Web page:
As I noted in these pages last week, the coronavirus pandemic continues to scythe through parts of Southeast Asia, particularly the region’s two most populous nations, Indonesia and the Philippines.
On September 21, Philippine health authorities confirmed 3,475 more coronavirus infections, bringing its total caseload to 290,190, the highest in the region. It also announced 15 more deaths from the virus, bringing its national toll to 4,999.
While the rate of infections is starting to slow in the Philippines, the trends in Indonesia are moving in the opposite direction. The same day, Jakarta announced a new daily record of 4,176 new coronavirus infections (for a total of 248,852), while the number of deaths rose by 124 to 9,677, by far the highest number of fatalities in Southeast Asia. The escalating outbreak has since prompted calls to delay regional elections due in December, which were already postponed from September due to COVID-19.
The picture in other parts of Southeast Asia is very different. Measured in relation to population, the Philippines has registered 2,640 cases of COVID-19 per million of population, and 45 deaths; Indonesia has registered 908 cases and 35 deaths. By comparison, the comparable figures for Malaysia are 317 cases and 4 deaths per million; in Thailand, which recently clocked up 100 days without a locally transmitted case, they are 50 and 0.8, respectively.
Despite a worrying recent spike in COVID-19 cases in Myanmar, which now threatens to derail its November election, case numbers still remain relatively low, while Cambodia and Laos have remarkably escaped the worst effects of the pandemic, if not the coming economic downturn. Vietnam, meanwhile, has been one of the world’s best COVID-19 performers. Despite some scattered outbreaks in late July and early August, the country has since reasserted its control over the disease.
The scale of the outbreaks in Indonesia and the Philippines prompts an intriguing question: Why has COVID-19 exacted its greatest toll in two nations that have some claim to being Southeast Asia’s most democratic?
There are a number of possible answers. First, it remains unclear to what extent unknown factors are at play. On September 21, Reuters reported on a Brazilian study that suggested dengue fever may provide a degree of immunity from COVID-19. While this particular hypothesis prompts other questions, such as why other dengue-plagued nations have seen such alarming outbreaks, it suggests that an as-yet-unknown factor is playing into the equation.
Second, there is the simple fact of population density. Aside from the island that forms the center of the Indian city of Mumbai, Java is the most densely populated island in the world, with a population of 141 million—only a few million short of the entire population of Russia. Luzon Island in the Philippines is the third-most densely populated, home to some 60 million people. Both nations boast sprawling metropolises which have offered ideal conditions for the spread of the disease. This factor may also explain the fact that the city-state of Singapore has Southeast Asia’s highest rate of infection relative to population: some 9,829 cases per million, even though its deaths per million sit at just 5.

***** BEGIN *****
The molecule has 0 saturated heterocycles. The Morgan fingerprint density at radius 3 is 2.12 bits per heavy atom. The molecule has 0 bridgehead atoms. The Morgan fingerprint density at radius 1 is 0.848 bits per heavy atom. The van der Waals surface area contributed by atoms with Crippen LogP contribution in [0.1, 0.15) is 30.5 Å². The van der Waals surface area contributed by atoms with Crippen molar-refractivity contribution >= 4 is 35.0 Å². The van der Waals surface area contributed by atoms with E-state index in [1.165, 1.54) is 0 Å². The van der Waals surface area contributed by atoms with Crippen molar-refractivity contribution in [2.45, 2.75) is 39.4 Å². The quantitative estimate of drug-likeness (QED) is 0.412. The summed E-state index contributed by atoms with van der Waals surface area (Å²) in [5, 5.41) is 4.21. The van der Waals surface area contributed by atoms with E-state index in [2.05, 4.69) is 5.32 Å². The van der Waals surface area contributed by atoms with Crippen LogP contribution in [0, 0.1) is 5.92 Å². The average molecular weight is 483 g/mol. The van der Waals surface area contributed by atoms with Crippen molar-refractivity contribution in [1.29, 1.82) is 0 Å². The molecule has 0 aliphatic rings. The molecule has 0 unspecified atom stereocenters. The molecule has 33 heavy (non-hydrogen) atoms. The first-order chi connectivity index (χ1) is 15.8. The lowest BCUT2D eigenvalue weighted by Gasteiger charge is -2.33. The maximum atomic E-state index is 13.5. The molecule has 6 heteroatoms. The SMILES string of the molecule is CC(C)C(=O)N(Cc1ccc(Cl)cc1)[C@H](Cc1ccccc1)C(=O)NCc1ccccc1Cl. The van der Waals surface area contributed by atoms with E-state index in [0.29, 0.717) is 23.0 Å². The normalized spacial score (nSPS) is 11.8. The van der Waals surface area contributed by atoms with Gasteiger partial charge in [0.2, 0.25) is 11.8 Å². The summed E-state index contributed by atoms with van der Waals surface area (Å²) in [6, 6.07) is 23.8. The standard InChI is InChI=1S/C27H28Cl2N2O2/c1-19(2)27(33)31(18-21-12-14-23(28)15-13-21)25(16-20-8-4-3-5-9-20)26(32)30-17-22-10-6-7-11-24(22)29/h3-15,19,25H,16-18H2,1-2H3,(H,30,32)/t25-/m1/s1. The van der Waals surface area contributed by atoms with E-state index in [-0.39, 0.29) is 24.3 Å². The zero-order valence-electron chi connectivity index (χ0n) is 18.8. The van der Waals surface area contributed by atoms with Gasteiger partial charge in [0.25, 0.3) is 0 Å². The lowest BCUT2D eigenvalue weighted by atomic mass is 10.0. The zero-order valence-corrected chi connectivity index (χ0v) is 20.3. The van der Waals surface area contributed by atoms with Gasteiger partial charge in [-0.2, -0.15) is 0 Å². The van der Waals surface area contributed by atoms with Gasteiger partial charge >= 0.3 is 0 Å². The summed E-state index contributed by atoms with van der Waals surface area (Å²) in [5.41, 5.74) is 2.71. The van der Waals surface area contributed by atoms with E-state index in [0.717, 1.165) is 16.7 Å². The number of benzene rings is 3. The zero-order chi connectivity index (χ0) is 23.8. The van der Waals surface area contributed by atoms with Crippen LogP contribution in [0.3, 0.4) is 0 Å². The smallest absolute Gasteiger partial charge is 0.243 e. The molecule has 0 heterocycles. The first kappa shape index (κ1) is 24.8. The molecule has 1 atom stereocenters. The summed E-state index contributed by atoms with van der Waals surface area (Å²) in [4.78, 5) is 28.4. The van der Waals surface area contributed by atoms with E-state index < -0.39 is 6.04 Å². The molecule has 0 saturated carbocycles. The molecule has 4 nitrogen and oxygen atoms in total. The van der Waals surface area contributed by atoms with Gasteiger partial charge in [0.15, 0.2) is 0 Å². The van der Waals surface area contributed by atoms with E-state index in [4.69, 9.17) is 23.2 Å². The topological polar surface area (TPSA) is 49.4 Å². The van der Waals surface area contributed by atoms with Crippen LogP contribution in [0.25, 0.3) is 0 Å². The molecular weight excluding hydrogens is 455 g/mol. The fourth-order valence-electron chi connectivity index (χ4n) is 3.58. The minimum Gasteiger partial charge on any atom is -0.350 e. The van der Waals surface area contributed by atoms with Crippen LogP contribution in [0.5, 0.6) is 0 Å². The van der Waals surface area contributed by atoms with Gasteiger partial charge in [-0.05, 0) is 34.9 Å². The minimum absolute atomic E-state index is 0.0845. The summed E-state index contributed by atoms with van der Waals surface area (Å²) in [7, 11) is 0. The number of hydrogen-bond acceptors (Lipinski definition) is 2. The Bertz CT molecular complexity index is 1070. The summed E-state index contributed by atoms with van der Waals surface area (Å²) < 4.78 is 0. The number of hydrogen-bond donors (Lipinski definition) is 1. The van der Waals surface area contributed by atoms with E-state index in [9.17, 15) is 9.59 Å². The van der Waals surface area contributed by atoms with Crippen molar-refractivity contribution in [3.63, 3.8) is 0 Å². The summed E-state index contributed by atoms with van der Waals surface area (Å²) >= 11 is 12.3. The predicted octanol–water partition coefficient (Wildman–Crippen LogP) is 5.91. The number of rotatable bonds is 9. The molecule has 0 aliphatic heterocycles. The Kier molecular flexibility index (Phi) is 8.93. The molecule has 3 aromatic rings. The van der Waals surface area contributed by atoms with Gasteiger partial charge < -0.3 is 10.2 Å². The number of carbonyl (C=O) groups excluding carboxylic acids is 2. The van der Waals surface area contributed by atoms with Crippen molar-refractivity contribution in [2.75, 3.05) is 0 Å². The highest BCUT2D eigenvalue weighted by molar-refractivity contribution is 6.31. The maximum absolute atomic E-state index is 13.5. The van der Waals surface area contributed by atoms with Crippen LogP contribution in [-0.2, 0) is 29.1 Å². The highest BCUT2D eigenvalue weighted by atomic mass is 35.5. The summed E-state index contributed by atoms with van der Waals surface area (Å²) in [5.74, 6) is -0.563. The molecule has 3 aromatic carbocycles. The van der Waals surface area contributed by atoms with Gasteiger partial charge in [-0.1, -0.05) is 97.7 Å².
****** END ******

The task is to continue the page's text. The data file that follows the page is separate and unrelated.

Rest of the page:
Third, one could ask to what extent these nations are democratic in a substantial, as opposed to procedural, sense. Indonesia and the Philippines can credibly claim to be among the most vibrant democracies in Southeast Asia. Both boast active civil societies and have long seen peaceful (if sometimes turbulent) transfers of power following relatively free elections, something which has historically earned them varying degrees of praise from Western governments.
Beyond that, the reality is more complex. In both nations, formal democratic institutions coexist with endemic levels of corruption and cronyism, enmeshed with weak political institutions and turgid state bureaucracies. They are also marked by vastly unequal patterns of economic growth, which have produced stupefying instances of wealth amid grinding poverty. In recent years, this has helped pave the way for the rise of populist outsiders – Rodrigo Duterte in the Philippines, Joko Widodo in Indonesia – whose administrations have been dismissive of scientific advice about COVID-19 and were cavalier about the disease during its early stages.
This raises the question of whether regime type per se bears much causal relation to a country’s COVID-19 response. This was the confident assumption of many Western pundits in the early stages of the coronavirus outbreak in China, when it was routinely viewed as a side-effect of the country’s authoritarian political system. But as subsequent events have shown, some authoritarian states are capable of mounting effective public health campaigns, just as long-standing democracies are capable of the most egregious bungling.
The answer to the riddle? Probably that the best predictor of a country’s COVID-19 success is less its specific regime type than its levels of state capacity and public trust in government (to say nothing of its past experience with contagions like SARS), characteristics that cut across different types of political systems. In the end, democracy matters – but only insofar as it is able to deliver.